By the court - The poor man Moles passed the greater part of the day at my house.

His Honor - Now I'll tell you what, sir, I have made a rule where I find a publican allowing people to spend their time in his house like this not to allow his expences, and I'll do the same in your case.

The Attorney-General here put in a deposition taken before Mr. Tarleton, on the 16thMarch, made by the deceased which was read by the clerk of the court, the preliminaries having been admitted by prisoner's council.

The statement was much to the same effect as proved by the other witnesses; with the exception that he stated prisoner's wife was in bed on a stretcher in the same room with him.

Dr. Moore's medical testimony was next taken; the doctor, in consequence of deafness, standing on the floor, and using his hearing trumpet, witness described the nature of the wounds on deceased's head, and on various parts of the body; and stated the results of the post mortem examination; death was caused by compression of -the brain from an abscess on the brain arising from the wound on the head. (The doctor produced some pieces of the bone that had been depressed by the fracture of deceased's skull.) He said he could not account for deceased having lived so long.

By the Court - The larger portion of bone produced was extracted by an operation on the 12 March.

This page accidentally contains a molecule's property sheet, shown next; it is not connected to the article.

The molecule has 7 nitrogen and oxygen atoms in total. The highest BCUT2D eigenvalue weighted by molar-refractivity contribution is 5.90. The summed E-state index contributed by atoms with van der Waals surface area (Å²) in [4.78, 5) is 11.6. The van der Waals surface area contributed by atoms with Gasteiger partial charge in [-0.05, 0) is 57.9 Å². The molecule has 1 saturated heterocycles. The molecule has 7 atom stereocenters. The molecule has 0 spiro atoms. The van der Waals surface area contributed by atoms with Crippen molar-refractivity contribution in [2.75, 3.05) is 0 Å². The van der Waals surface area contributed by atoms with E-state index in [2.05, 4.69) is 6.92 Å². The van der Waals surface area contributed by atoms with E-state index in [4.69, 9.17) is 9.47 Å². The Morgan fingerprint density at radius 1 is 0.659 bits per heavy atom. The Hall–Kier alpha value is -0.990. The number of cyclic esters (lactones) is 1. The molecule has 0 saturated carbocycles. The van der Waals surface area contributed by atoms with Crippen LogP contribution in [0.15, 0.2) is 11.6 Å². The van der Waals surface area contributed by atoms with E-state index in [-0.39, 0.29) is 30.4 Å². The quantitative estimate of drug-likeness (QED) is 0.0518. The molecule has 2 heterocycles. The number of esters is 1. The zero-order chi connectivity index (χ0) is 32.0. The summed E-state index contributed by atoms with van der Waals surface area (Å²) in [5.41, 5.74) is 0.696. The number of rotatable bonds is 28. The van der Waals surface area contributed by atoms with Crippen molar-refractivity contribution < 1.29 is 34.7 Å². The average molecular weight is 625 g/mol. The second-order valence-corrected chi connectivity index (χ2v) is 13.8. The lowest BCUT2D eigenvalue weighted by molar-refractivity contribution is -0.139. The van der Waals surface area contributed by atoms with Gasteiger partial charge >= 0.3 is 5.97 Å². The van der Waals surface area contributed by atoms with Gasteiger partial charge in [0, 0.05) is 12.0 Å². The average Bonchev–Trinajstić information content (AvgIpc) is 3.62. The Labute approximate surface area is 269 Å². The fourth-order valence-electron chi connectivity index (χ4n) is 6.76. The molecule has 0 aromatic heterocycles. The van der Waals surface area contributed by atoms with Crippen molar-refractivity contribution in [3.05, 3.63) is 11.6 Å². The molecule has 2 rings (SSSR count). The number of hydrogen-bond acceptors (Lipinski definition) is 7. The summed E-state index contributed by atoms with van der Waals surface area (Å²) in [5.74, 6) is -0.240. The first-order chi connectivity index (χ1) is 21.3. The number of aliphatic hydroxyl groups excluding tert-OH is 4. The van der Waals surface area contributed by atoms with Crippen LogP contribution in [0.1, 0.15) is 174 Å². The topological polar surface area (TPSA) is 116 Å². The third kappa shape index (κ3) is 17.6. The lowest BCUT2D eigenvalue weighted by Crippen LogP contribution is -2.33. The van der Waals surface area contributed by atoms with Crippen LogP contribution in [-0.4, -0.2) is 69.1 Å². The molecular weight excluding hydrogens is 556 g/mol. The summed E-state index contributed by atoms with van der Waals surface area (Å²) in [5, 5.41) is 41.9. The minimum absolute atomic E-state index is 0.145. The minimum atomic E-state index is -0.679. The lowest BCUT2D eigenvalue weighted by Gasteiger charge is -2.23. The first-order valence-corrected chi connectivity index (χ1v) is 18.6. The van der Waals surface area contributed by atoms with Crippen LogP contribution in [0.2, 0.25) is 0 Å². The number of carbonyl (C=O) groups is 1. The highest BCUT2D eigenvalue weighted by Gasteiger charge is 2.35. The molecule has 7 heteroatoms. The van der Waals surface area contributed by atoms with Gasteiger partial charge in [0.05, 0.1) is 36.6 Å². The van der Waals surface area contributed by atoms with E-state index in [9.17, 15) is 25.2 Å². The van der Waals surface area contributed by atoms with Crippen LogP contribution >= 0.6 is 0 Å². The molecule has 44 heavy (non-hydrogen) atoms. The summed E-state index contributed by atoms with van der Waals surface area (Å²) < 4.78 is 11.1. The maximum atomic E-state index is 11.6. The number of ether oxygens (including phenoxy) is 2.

Mr. Brewer addressed the jury for the prisoner, and expressed his sense of the arduous nature of the task he had before him, as he was labouring from a severe cold. It would be futile on his part to do other than admit that from the evidence the deceased met with his death at the hand of the prisoner, He, therefore, proposed to look at the circumstances under which the deceased came by his death, and to review the evidence offered in support of the charge of murder. With reference to Mrs. Moles's statement, it was evident that she had stated respecting Mrs. Cox was a willful and deliberate lie, showing there was something about the facts which she did not want to state. Her evidence was contradicted by Gordon, and the boy Maxfield, as to the deceased being accompanied home from the public-house by herself; and in other respects; for instance, Mrs. Cox coming in just before her husband came, taking of her bonnet and shawl, and telling deceased's wife to deny that she was there, for he was for he was certainly going to murder her. How inconsistent that, if (as was sought to be established) the husband was ill-treating her, and she had to run away for protection, she should have waited to put on her bonnet and shawl! The fact was, it was a fabrication. The prisoner had heard his wife singing inside deceased's house, notwithstanding Moles' promise not again to harbor her. But what was the fact? When he went to the house and broke the door open, what did he see? His wife undressed and in bed in that room, a circumstance corroborated by Sheeran, who met her afterwards, half dressed. She had been in all day long, and there was probability in the husband's suspicions, as proven by her being afterwards committed to the House of Correction for keeping a disorderly house, being taken out of bed where she was found with a strange man; her poor unfortunate husband being at the time in gaol. The evidence was that of a woman who had no regard for truth; and her son was almost in the same category. The prisoner was an orderly, well conducted man, industrious, but of a warm temperament, and excitable; not a drunkard, as alleged by the Attorney-General. The wife was a drunkard and she was morally the murderer of deceased, for she had caused it all. Prisoner had two children, having been before married, and having married his present wife more as a protection to the children. Although but in humble circumstances, that was no reason why he should not be affected by the mis-conduct of his wife. He had the right to the feelings of persons in higher classes, and he was so excited that he was literally driven to a state of madness, it was not the drink; and constable Sheeran stated that when he saw him at night he did not appear drunk. The partition was thin ; he heard what took place between that respectable witness Mrs. Moles, and the man Walsh, a ticket of leave man in the service of Anthony Mann. He knew what was going on- meet at the public-house - accused Moles of it- said if he (Moles) allowed his to go on in this manner, it would not do for him (the prisoner.) The learned council with a good deal of ingenuity, referred to the different points in the evidence, proving that prisoner's wife was undressed and in bed. Now, (continued he), whether prisoner saw Walsh there or not, the circumstances were such as to warrant his suspicions and induce him in the excitement of the moment to do that which would reduce , the offence from murder to manslaughter. And his subsequent Act corroborated the area of his madness. He submitted that upon the whole , the jury might presume , from the fact proved, that there was such a justification of his suspicions as to lead him to act under the influence of an outrages sense of honor; and the circumstances did not amount to murder. He earnestly appealed to the jury to examine carefully the testimony; and if they should find the case came within the rule of manslaughter, he doubted not that they would not have pleasure in returning a verdict accordingly; but should they no feel justified in doing so, he hoped they would append to their verdict a recommendation to mercy.